Ab Exercises for Older Men

Exercise your abdominal muscles to stay healthy, strong and mobile.
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Most people of all ages want a flat, sexy stomach. As people age, belly fat can accumulate around the midsection, causing a myriad of health problems, such as heart disease and diabetes. Older men can also develop osteoporosis, which can lead to weak bones and a risk of fractures. Ab exercises for older men not only strengthen the core for improved balance, better posture and core stability, but also increase bone density, diminish belly fat and reduce the risk of lower-back pain and muscle injuries. Strong abdominal muscles can also improve breathing, protect the internal organs and support the back muscles, especially trunk motions such as bending and twisting.

Front Planks

Plank exercises work the transverse abdominis and the rectus abdominis muscles. Lie on the floor on your stomach. Bend your elbows and place your forearms on the floor with your palms down. Keep your elbows positioned under your shoulders and close to your body. Straighten out your body and support your legs on your toes. Tighten your abdominal muscles as you exhale and then lift your entire body off the floor using your arms and toes. Keep your entire body straight from your head to your heels. Hold the position for at least five seconds and then inhale as you relax as you lower your body back to the floor. Hold the plank position for 15 to 30 seconds. As you get stronger, you can increase the hold time to one minute or longer.

Leg Lifts

Leg lifts primarily target your lower abs, hip flexors and lower back. Lie on your back on the floor with the palms of your hands underneath your lower back. Keep your back flat against the floor, and hold your legs close together. Inhale and squeeze your abdominal muscles. Keeping your legs straight, lift both of your legs upward toward the ceiling as high as possible without causing pain. Do not allow your back to arch. Exhale as you raise your legs up, and inhale when you lower your legs back down. Keep your legs slightly elevated off the floor when you return to the start position and do another 5 to 10 repetitions of this exercise. To make this exercise a little easier, raise one leg at a time until you’re strong enough to lift both legs at the same time.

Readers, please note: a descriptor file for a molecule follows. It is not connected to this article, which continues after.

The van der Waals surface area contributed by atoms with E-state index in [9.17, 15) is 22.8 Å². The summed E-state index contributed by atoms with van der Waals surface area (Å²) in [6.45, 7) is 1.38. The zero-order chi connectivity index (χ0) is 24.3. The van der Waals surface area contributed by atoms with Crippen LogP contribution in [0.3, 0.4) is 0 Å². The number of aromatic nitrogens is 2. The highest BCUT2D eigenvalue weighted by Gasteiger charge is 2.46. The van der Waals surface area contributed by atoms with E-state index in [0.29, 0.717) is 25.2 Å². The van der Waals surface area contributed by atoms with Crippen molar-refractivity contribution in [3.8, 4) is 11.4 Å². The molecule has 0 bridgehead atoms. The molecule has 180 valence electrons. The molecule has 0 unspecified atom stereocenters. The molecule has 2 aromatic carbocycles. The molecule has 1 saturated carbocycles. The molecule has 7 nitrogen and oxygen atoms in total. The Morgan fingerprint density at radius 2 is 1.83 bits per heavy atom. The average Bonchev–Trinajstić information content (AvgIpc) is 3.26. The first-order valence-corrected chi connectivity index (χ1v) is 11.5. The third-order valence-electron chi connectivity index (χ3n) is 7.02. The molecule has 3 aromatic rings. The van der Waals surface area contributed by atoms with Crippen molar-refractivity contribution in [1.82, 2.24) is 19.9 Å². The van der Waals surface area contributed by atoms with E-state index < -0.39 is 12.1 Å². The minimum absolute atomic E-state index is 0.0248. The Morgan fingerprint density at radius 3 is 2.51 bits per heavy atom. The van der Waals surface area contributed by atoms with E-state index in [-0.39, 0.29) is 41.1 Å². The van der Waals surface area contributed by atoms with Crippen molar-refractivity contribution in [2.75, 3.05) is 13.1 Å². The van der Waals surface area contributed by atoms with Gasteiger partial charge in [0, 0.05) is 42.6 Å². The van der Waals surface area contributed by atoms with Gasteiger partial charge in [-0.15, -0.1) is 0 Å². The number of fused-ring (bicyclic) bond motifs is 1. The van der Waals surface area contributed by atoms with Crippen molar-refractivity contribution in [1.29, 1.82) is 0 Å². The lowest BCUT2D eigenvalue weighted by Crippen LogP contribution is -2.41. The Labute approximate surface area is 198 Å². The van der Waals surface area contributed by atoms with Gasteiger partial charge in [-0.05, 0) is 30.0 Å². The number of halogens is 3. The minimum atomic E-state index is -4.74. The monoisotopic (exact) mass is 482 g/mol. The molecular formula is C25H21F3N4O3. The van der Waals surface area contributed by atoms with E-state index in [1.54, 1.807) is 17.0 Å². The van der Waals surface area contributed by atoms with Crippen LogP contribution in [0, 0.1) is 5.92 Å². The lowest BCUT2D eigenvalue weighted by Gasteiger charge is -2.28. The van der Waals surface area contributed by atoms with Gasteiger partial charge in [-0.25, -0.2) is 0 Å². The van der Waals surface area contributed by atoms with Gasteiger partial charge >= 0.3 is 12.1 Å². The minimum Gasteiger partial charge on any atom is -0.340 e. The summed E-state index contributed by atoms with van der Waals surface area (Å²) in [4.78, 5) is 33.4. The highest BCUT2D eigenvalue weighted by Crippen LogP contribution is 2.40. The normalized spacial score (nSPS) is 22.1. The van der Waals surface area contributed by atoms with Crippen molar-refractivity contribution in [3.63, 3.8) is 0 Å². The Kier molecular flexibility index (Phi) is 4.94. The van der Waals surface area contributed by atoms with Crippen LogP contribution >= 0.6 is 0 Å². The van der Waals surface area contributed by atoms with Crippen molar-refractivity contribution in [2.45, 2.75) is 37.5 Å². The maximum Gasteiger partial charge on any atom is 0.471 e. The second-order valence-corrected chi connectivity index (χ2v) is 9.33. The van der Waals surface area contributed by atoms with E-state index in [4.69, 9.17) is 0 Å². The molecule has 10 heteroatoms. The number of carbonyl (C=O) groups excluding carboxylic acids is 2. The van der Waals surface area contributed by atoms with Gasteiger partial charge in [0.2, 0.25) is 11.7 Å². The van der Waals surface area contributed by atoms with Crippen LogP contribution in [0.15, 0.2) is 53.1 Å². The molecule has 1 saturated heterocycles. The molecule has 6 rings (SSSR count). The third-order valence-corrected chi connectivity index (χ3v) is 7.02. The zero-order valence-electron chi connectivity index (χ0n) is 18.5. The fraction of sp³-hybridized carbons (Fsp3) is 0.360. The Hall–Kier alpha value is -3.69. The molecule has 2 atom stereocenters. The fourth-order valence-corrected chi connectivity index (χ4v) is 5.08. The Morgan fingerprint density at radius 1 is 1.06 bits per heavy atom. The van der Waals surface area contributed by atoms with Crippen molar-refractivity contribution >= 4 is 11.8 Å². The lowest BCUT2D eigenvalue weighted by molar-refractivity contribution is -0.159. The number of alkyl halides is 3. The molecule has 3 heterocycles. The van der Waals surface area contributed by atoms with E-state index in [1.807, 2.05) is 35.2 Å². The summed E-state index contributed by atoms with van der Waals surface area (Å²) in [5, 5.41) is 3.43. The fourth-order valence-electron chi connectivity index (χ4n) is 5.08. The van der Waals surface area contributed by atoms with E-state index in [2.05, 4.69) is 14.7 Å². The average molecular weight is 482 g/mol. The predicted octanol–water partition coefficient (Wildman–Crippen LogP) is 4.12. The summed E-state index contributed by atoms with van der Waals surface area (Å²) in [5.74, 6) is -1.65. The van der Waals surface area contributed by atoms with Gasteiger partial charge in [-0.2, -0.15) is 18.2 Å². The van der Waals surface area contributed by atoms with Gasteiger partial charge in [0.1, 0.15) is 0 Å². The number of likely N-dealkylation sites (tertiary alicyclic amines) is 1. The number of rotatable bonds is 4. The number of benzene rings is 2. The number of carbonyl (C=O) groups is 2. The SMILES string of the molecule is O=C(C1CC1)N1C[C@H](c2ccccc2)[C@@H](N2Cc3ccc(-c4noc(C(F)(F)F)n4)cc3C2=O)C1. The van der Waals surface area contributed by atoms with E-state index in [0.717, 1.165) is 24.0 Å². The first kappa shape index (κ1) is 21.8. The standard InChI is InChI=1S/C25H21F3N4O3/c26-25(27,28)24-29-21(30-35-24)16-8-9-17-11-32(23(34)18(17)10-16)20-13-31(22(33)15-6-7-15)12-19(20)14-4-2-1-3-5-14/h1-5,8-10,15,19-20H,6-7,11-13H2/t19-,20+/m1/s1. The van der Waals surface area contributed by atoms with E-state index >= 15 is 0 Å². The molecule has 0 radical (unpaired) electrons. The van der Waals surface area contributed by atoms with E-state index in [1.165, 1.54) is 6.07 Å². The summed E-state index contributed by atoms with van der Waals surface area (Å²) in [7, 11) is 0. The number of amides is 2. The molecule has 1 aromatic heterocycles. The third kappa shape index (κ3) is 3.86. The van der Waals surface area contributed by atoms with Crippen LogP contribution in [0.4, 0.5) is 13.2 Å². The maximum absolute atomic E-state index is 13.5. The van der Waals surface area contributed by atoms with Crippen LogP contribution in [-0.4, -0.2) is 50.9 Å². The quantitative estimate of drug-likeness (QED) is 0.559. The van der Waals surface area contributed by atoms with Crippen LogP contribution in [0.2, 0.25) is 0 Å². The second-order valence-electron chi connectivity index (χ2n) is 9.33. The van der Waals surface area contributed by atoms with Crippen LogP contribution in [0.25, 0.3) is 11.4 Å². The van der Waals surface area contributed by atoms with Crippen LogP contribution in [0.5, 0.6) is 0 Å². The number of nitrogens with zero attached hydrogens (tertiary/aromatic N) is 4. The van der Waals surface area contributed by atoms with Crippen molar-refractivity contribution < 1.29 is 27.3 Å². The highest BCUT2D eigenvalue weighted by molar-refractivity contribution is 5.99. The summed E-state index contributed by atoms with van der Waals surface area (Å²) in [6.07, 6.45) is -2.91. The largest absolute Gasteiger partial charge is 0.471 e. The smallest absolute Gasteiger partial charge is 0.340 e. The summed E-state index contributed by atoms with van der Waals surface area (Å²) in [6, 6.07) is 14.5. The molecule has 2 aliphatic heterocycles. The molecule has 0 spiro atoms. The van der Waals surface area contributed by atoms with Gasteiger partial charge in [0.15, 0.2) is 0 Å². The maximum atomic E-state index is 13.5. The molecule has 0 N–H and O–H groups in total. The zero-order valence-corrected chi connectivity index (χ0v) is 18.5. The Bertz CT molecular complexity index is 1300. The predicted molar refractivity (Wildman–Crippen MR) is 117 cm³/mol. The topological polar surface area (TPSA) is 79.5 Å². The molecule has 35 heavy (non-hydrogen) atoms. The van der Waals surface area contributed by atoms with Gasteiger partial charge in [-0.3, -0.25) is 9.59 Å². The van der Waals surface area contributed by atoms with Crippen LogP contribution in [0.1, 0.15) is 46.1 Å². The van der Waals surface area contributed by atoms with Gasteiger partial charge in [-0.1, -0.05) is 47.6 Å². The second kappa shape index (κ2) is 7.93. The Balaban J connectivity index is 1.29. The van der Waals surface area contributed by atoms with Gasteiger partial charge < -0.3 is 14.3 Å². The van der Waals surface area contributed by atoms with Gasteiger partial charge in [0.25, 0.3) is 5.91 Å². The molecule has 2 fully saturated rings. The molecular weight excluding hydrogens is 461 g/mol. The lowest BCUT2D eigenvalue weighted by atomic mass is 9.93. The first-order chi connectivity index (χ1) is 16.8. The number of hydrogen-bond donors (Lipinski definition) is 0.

The crunch exercise targets both the upper and lower core muscles. Lie on your back with your legs bent and your feet flat on the floor. Place your feet about hip-width apart on the floor. Place your hands behind your head near your neck and lace your fingers together. Squeeze your abdominal muscles as you exhale and lift your upper body toward your knees. Do not pull your head toward your knees, but use the abdominal muscles to lift your upper torso. Hold the position for five seconds and then inhale as you relax and lower your upper body back to the floor in a slow, controlled rolling motion using the abdominal muscles. Start with 10 to 12 crunches.

Hip Rotations

Hip rotations increase flexibility while working the transverse abdominal muscles. Hip rotations are also a good warm-up exercise to prepare for more strenuous abdominal exercises. Begin in a push-up position on the floor supporting your body on your hands and knees. Keep your feet together and place your palms on the floor underneath your shoulders. Shift your weight toward the front of your body until your shoulders are directly over your hands. Squeeze your abs, thighs and buttocks to straighten your body. Breathe out and bring one knee toward your armpit. Keep your body as straight as possible during this phase of the exercise. Next, rotate your hips until your bent knee crosses your torso toward the armpit on the opposite side of your body. For example, if you bend your right knee, rotate your right knee toward your left armpit. Hold the position for five seconds and then rotate your hips in the opposite direction to bring the knee out and away from the body. Hold this position for five seconds and then return to the start position. Repeat this exercise using the other leg.

Safety Considerations

Consult your doctor before starting any new exercise program, especially if you have been diagnosed with arthritis or osteoporosis. Do an easy 5- to 10-minute cardio warm-up, such as walking or biking, to prepare your muscles for the abdominal workout routine. Start with easier exercises, like the basic crunch, and gradually increase to the more intense abdominal movements once you master proper form and technique. Do not overdo it, and keep your movements slow and controlled.

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